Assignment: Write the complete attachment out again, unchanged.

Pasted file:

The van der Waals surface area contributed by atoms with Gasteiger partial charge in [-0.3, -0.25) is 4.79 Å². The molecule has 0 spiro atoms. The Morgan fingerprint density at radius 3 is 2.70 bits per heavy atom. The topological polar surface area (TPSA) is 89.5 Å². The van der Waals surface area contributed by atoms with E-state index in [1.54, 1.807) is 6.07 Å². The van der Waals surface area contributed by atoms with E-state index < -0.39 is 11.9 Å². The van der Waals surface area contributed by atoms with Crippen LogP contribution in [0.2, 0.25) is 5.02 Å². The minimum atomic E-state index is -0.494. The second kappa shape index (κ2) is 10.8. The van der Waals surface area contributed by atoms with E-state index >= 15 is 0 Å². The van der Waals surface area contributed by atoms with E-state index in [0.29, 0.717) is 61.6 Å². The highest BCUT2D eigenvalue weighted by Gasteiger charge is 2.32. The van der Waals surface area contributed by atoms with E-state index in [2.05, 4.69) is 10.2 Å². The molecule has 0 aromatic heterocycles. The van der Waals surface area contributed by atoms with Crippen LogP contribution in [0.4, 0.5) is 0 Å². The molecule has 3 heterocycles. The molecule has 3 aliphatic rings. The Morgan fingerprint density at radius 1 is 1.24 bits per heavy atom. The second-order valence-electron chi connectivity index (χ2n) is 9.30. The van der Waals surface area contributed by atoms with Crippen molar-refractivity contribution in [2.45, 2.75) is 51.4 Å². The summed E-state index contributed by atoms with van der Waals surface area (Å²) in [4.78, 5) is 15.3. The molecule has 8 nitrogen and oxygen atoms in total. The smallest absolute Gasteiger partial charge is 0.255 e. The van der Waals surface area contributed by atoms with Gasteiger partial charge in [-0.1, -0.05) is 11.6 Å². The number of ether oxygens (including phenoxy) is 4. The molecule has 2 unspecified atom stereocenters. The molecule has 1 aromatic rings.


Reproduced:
The van der Waals surface area contributed by atoms with Gasteiger partial charge in [-0.3, -0.25) is 4.79 Å². The molecule has 0 spiro atoms. The Morgan fingerprint density at radius 3 is 2.70 bits per heavy atom. The topological polar surface area (TPSA) is 89.5 Å². The van der Waals surface area contributed by atoms with E-state index in [1.54, 1.807) is 6.07 Å². The van der Waals surface area contributed by atoms with E-state index < -0.39 is 11.9 Å². The van der Waals surface area contributed by atoms with Crippen LogP contribution in [0.2, 0.25) is 5.02 Å². The minimum atomic E-state index is -0.494. The second kappa shape index (κ2) is 10.8. The van der Waals surface area contributed by atoms with E-state index >= 15 is 0 Å². The van der Waals surface area contributed by atoms with E-state index in [0.29, 0.717) is 61.6 Å². The highest BCUT2D eigenvalue weighted by Gasteiger charge is 2.32. The van der Waals surface area contributed by atoms with E-state index in [2.05, 4.69) is 10.2 Å². The molecule has 0 aromatic heterocycles. The van der Waals surface area contributed by atoms with Crippen LogP contribution in [0.4, 0.5) is 0 Å². The molecule has 3 heterocycles. The molecule has 3 aliphatic rings. The Morgan fingerprint density at radius 1 is 1.24 bits per heavy atom. The second-order valence-electron chi connectivity index (χ2n) is 9.30. The van der Waals surface area contributed by atoms with Crippen molar-refractivity contribution in [2.45, 2.75) is 51.4 Å². The summed E-state index contributed by atoms with van der Waals surface area (Å²) in [4.78, 5) is 15.3. The molecule has 8 nitrogen and oxygen atoms in total. The smallest absolute Gasteiger partial charge is 0.255 e. The van der Waals surface area contributed by atoms with Gasteiger partial charge in [-0.1, -0.05) is 11.6 Å². The number of ether oxygens (including phenoxy) is 4. The molecule has 2 unspecified atom stereocenters. The molecule has 1 aromatic rings.